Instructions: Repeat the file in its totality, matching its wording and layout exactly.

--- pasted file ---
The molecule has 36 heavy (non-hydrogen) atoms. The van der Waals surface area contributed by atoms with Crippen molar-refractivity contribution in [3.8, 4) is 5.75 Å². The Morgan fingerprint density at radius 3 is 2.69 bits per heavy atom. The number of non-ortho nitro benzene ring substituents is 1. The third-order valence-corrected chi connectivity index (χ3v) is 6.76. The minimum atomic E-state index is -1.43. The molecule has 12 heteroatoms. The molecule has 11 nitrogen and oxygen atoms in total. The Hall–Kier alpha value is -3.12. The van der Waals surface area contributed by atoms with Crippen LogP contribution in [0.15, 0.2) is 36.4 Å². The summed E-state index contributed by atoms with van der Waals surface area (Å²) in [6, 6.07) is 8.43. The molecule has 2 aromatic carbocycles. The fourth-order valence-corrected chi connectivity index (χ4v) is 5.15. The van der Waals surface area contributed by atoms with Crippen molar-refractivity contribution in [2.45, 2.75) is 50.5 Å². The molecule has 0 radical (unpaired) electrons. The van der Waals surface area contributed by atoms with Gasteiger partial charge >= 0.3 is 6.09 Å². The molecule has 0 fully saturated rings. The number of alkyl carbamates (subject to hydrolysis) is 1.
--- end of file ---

The molecule has 36 heavy (non-hydrogen) atoms. The van der Waals surface area contributed by atoms with Crippen molar-refractivity contribution in [3.8, 4) is 5.75 Å². The Morgan fingerprint density at radius 3 is 2.69 bits per heavy atom. The number of non-ortho nitro benzene ring substituents is 1. The third-order valence-corrected chi connectivity index (χ3v) is 6.76. The minimum atomic E-state index is -1.43. The molecule has 12 heteroatoms. The molecule has 11 nitrogen and oxygen atoms in total. The Hall–Kier alpha value is -3.12. The van der Waals surface area contributed by atoms with Crippen LogP contribution in [0.15, 0.2) is 36.4 Å². The summed E-state index contributed by atoms with van der Waals surface area (Å²) in [6, 6.07) is 8.43. The molecule has 2 aromatic carbocycles. The fourth-order valence-corrected chi connectivity index (χ4v) is 5.15. The van der Waals surface area contributed by atoms with Crippen molar-refractivity contribution in [2.45, 2.75) is 50.5 Å². The molecule has 0 radical (unpaired) electrons. The van der Waals surface area contributed by atoms with Gasteiger partial charge >= 0.3 is 6.09 Å². The molecule has 0 fully saturated rings. The number of alkyl carbamates (subject to hydrolysis) is 1.